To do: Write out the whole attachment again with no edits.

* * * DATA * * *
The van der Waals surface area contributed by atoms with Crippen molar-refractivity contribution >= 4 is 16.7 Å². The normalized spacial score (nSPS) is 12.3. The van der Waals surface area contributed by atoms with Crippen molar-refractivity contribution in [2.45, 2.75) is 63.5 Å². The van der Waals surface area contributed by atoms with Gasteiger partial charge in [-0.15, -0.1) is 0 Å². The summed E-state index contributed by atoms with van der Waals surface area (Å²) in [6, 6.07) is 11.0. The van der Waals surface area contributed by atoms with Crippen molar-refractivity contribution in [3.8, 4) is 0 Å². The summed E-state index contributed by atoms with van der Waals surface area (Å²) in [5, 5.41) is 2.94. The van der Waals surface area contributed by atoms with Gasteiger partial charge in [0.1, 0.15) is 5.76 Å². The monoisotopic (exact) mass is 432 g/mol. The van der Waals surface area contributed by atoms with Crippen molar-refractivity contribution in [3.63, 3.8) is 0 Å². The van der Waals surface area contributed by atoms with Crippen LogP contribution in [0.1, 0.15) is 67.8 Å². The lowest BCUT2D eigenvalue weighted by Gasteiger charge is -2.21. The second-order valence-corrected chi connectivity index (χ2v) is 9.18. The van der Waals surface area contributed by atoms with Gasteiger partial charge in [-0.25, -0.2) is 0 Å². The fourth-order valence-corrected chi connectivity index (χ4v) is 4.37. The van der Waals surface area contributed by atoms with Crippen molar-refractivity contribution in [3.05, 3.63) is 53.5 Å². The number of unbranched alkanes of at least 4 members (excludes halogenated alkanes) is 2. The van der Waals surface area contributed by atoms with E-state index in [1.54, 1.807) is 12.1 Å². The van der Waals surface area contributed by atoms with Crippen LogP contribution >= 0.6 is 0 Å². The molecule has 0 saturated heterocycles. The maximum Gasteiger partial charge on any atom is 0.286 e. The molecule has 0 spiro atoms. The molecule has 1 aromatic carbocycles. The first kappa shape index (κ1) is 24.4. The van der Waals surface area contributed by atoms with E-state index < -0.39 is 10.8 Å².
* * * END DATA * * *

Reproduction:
The van der Waals surface area contributed by atoms with Crippen molar-refractivity contribution >= 4 is 16.7 Å². The normalized spacial score (nSPS) is 12.3. The van der Waals surface area contributed by atoms with Crippen molar-refractivity contribution in [2.45, 2.75) is 63.5 Å². The van der Waals surface area contributed by atoms with Gasteiger partial charge in [-0.15, -0.1) is 0 Å². The summed E-state index contributed by atoms with van der Waals surface area (Å²) in [6, 6.07) is 11.0. The van der Waals surface area contributed by atoms with Crippen molar-refractivity contribution in [3.8, 4) is 0 Å². The summed E-state index contributed by atoms with van der Waals surface area (Å²) in [5, 5.41) is 2.94. The van der Waals surface area contributed by atoms with Gasteiger partial charge in [0.1, 0.15) is 5.76 Å². The monoisotopic (exact) mass is 432 g/mol. The van der Waals surface area contributed by atoms with Crippen molar-refractivity contribution in [3.63, 3.8) is 0 Å². The van der Waals surface area contributed by atoms with Crippen LogP contribution in [0.1, 0.15) is 67.8 Å². The lowest BCUT2D eigenvalue weighted by Gasteiger charge is -2.21. The second-order valence-corrected chi connectivity index (χ2v) is 9.18. The van der Waals surface area contributed by atoms with Gasteiger partial charge in [-0.25, -0.2) is 0 Å². The fourth-order valence-corrected chi connectivity index (χ4v) is 4.37. The van der Waals surface area contributed by atoms with Crippen molar-refractivity contribution in [3.05, 3.63) is 53.5 Å². The number of unbranched alkanes of at least 4 members (excludes halogenated alkanes) is 2. The van der Waals surface area contributed by atoms with E-state index in [1.54, 1.807) is 12.1 Å². The van der Waals surface area contributed by atoms with Crippen LogP contribution >= 0.6 is 0 Å². The molecule has 0 saturated heterocycles. The maximum Gasteiger partial charge on any atom is 0.286 e. The molecule has 0 spiro atoms. The molecule has 1 aromatic carbocycles. The first kappa shape index (κ1) is 24.4. The van der Waals surface area contributed by atoms with E-state index < -0.39 is 10.8 Å².